Nickel release and the microstructure of stainless steel orthodontic archwire surfaces after immersion in detergent and non-detergent toothpaste: an in vitro study

nickel ion orthodontic archwires sodium lauryl sulphate stainless steel tooth paste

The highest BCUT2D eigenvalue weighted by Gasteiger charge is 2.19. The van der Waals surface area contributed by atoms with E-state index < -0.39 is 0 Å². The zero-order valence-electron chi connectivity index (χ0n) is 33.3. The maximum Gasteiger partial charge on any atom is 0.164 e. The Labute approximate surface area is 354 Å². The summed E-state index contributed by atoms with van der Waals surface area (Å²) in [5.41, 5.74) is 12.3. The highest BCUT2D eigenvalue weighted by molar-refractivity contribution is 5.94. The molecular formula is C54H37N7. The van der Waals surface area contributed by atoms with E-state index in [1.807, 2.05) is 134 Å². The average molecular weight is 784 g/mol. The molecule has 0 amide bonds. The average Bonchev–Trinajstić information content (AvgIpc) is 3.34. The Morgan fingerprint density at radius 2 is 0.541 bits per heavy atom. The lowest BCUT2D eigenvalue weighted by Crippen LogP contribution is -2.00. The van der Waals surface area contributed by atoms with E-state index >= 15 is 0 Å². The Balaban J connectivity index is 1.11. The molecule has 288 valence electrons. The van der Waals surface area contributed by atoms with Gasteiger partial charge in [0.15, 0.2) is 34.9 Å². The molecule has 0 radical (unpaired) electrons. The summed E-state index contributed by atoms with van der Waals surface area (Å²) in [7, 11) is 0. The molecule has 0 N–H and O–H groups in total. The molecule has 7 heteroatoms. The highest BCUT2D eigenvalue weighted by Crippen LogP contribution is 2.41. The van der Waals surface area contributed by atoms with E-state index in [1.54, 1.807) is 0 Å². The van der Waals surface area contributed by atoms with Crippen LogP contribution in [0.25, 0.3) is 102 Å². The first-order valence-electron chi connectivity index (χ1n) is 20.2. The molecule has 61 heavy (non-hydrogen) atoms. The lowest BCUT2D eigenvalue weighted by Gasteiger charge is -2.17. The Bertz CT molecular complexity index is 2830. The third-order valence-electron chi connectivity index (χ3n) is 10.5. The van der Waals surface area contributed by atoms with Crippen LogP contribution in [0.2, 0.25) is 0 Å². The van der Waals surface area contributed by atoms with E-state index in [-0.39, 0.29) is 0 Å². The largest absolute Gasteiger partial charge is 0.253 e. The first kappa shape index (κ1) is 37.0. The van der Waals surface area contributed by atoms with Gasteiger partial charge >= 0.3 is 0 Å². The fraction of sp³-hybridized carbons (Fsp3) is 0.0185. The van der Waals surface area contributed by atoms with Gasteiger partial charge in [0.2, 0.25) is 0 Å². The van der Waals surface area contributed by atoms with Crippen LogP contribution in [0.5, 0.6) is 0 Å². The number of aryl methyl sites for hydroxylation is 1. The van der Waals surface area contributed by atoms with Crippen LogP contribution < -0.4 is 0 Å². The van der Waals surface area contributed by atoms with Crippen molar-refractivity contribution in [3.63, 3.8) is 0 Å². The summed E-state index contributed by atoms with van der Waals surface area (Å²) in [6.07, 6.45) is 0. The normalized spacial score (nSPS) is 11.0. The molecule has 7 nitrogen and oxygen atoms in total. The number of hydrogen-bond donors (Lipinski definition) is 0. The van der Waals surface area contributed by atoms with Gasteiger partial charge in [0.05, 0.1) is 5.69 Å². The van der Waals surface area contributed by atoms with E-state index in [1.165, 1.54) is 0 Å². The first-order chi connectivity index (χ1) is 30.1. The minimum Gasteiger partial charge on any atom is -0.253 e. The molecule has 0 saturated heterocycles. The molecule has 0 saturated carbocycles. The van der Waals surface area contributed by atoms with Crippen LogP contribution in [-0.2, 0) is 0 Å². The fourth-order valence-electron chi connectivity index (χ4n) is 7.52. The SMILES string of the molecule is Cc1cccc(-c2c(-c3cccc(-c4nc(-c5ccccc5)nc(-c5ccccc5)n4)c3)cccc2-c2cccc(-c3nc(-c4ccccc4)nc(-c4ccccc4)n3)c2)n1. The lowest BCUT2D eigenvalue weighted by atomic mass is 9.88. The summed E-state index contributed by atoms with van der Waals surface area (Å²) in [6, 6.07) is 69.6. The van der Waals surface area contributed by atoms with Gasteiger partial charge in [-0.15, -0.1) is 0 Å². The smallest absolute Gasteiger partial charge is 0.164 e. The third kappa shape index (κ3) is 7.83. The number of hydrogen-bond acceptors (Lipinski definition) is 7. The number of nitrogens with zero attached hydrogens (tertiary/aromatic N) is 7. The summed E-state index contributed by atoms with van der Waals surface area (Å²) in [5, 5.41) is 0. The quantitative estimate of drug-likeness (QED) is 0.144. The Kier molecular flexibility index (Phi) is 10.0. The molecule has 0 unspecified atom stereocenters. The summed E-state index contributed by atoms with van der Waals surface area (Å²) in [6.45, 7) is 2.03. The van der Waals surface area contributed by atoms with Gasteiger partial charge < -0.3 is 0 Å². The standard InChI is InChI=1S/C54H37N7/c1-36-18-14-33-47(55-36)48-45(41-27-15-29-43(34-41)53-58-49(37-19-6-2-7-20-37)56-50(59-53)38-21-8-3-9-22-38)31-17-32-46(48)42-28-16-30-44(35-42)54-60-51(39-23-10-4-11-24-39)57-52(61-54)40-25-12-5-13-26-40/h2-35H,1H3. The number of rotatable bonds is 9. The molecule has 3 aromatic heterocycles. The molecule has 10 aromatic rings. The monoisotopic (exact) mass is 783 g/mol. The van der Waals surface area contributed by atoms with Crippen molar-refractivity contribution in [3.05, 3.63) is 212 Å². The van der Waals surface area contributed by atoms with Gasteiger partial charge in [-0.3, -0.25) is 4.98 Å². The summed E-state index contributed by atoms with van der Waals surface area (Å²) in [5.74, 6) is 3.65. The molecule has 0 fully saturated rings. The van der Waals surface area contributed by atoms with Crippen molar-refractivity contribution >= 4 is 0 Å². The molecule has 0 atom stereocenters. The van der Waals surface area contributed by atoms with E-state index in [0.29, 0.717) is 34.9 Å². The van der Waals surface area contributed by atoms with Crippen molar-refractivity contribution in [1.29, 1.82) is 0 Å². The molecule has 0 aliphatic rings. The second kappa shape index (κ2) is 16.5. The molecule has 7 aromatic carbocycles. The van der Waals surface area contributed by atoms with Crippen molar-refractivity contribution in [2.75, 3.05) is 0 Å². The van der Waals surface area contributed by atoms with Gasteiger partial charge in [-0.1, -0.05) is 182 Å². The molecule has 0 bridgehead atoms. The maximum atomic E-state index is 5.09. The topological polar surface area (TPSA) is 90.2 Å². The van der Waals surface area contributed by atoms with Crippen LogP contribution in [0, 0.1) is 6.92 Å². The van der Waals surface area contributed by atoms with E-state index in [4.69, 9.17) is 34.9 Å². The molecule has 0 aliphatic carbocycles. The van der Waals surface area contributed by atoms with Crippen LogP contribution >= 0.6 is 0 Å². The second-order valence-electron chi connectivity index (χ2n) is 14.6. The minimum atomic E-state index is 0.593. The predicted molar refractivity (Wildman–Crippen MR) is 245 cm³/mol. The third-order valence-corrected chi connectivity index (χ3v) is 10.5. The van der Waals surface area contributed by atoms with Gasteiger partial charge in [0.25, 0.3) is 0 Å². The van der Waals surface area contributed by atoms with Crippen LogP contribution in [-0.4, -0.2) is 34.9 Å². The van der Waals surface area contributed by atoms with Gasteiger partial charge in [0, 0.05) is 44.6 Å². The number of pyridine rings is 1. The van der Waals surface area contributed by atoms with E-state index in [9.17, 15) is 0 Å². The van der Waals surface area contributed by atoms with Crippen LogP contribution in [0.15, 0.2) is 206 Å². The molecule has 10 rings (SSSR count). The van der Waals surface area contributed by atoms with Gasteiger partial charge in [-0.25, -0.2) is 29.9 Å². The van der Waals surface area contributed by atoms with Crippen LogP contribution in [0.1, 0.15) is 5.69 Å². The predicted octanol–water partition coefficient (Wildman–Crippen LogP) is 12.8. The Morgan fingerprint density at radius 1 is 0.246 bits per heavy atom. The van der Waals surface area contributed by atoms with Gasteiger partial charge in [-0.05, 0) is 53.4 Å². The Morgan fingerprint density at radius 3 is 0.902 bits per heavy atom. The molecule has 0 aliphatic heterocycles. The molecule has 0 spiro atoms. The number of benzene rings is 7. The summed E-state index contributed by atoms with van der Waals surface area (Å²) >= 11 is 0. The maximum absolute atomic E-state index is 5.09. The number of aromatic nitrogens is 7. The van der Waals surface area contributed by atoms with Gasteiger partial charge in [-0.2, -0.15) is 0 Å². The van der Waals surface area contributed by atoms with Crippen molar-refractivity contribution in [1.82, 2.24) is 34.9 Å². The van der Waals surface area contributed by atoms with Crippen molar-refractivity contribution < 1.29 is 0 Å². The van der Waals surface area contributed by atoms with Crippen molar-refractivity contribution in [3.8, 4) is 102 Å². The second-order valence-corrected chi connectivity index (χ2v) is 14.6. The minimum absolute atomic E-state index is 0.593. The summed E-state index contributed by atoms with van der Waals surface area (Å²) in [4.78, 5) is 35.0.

Background: Stainless steel is a material that can be used in orthodontics for components of dental braces, such as brackets, archwires and molar bands. Orthodontic archwires exposed to toothpaste can release nickel ions that cause hypersensitivity. The excessive use of sodium lauryl sulphate in detergent toothpaste can cause mouth irritation, severe ulceration, decreased salivary solubility and taste sensitivity changes. Purpose: The aim of this study is to compare the nickel ion released by stainless steel archwires after immersion in detergent and non-detergent toothpaste. Methods: Forty stainless steel archwires from Ortho Organizer (0.016 x 0.022in) were divided into two groups (n=20). Group 1 comprised stainless steel archwires immersed in detergent toothpaste. Group 2 consisted of stainless steel archwires immersed in non-detergent toothpaste. These archwires were immersed in 1.5g toothpaste then kept in an incubator at 37°C for around 24 hours. After that, the archwires were removed from the toothpaste, and the toothpaste was dissolved in 25ml of Aquadest. The amount of nickel ion released was examined by using inductively coupled plasma optical emission spectrometry (ICP-OES). After that, the structure of the sample surface was examined with a scanning electron microscope (SEM). A statistical analysis was done using the Shapiro–Wilk normality test (p>0.05). An independent t-test was carried out to compare the two groups (p<0.05). Results: The mean of nickel ion release in group 1 was 0.214±0.319mg/l, and in group 2 it was 0.168±0.107 mg/l. There was no significance between the groups (p=0.323; p>0.05). The SEM images of the archwire surfaces showed that there were more corrosive contour changes in the archwire surface in group 1 than in group 2. Conclusion: There was no difference between the nickel ion released from stainless steel orthodontic archwires after immersion in detergent and non-detergent toothpaste. After immersion in detergent toothpaste, stainless steel archwire surfaces showed more corrosive contour changes than those immersed in non-detergent toothpaste.